[sdiy] inversion, CMOS, etc.

René Schmitz uzs159 at uni-bonn.de
Fri Aug 2 23:35:03 CEST 2002


Hi Gavin!

>OK, here's a sort of "Grab Bag" message, I've had a lot of ideas lately and
>no budget so things are sort of floating around in this abstract space...
>1.  I need to invert a logic level pulse from positive to negative.  In
>other words the way the signal is now is 0V-+5V,  I need it to go from
>0V--5V.  Normally in this application I'd use an OpAmp to invert it BUT this
>is a very High Frequency application and So far the circuitry is all TTL so
>if I can get away with not building an additional bipolar supply to power Op
>Amps I'd like to.  In my understanding a CMOS inverter like the 4049 or a
>TTL inverter like the 7404 will just put the signal 180 degrees out of
>phase.  Or if I need to use an Op Amp has anyone used the 351 for RF type
>frequencies that can vouch for its slew rate at high frequencies?

A humble PNP transistor in base circuit could be your friend. Base to GND, 
and emitter via say 2k2 to your logic output, and collector to -5V via 2k2. 
However the output will sit at -5V for 0V input and at 0V for 5V input. So you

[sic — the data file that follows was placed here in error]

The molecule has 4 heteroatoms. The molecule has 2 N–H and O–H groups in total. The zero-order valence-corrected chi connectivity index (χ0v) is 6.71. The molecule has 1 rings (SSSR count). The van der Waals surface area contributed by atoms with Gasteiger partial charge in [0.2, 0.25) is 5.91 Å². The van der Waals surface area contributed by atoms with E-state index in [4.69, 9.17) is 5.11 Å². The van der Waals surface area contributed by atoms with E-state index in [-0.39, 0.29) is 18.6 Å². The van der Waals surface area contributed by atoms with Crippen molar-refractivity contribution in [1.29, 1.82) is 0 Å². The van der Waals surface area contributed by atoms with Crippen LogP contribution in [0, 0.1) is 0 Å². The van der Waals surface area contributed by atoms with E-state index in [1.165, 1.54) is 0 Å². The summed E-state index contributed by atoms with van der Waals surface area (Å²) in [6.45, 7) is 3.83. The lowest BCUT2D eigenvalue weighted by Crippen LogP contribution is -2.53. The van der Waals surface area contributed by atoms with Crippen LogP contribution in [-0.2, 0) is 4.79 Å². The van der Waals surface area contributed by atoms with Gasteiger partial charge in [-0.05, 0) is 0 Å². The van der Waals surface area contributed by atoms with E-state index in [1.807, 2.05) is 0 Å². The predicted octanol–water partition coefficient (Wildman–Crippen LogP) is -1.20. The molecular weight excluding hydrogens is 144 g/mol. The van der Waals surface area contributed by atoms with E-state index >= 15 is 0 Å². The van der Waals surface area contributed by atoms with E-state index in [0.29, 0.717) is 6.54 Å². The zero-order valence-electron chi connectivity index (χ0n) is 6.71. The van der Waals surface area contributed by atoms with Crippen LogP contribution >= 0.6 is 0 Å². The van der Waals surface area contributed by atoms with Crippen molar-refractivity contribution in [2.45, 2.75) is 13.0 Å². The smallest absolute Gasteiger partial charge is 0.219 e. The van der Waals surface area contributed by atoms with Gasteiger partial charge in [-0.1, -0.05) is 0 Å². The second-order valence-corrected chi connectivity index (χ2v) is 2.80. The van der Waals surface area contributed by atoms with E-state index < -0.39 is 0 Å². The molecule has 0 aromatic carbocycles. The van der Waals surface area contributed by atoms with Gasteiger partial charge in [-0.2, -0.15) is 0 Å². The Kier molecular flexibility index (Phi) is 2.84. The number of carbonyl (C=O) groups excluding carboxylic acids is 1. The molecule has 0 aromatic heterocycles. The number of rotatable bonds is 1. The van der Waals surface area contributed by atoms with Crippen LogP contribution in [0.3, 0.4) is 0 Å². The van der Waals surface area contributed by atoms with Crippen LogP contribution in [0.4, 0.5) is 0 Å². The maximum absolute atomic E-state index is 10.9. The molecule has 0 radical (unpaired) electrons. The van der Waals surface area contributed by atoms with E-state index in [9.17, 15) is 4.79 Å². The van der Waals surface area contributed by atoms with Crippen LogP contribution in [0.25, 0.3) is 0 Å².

might still need an inversion. But the base circuit is pretty fast.

>2.  I also need to take a signal oscillating between -5V and +5V and bring
>it up to 0V - +5V while keeping the waveform intact.  A comparator powered
>between GND and +5V will act like a schmitt trigger and a half have
>rectifier will preserve the upper peak but square off the lower.  Will
>mixing in a +5V DC signal through an opamp mixer bring the signal up to 0V -
>+10V?  Then I can reduce it with resistance to the appropriate amplitude.

Right. Even a passive summer will work here, since you have level to spare. A 
voltage divider (with equal resistors) from your signal to a +5V reference will 
do that.

>3.  Thinking about pattern generation and analog computers has led me to the
>idea of building a voltage controlled comparator.  A simple circuit, to be
>sure, has anyone seen or implemented something like this?  

Thats frequently seen in the PWM parts of VCOs.

Cheers,
 René


-- 
uzs159 at uni-bonn.de
http://www.uni-bonn.de/~uzs159

 




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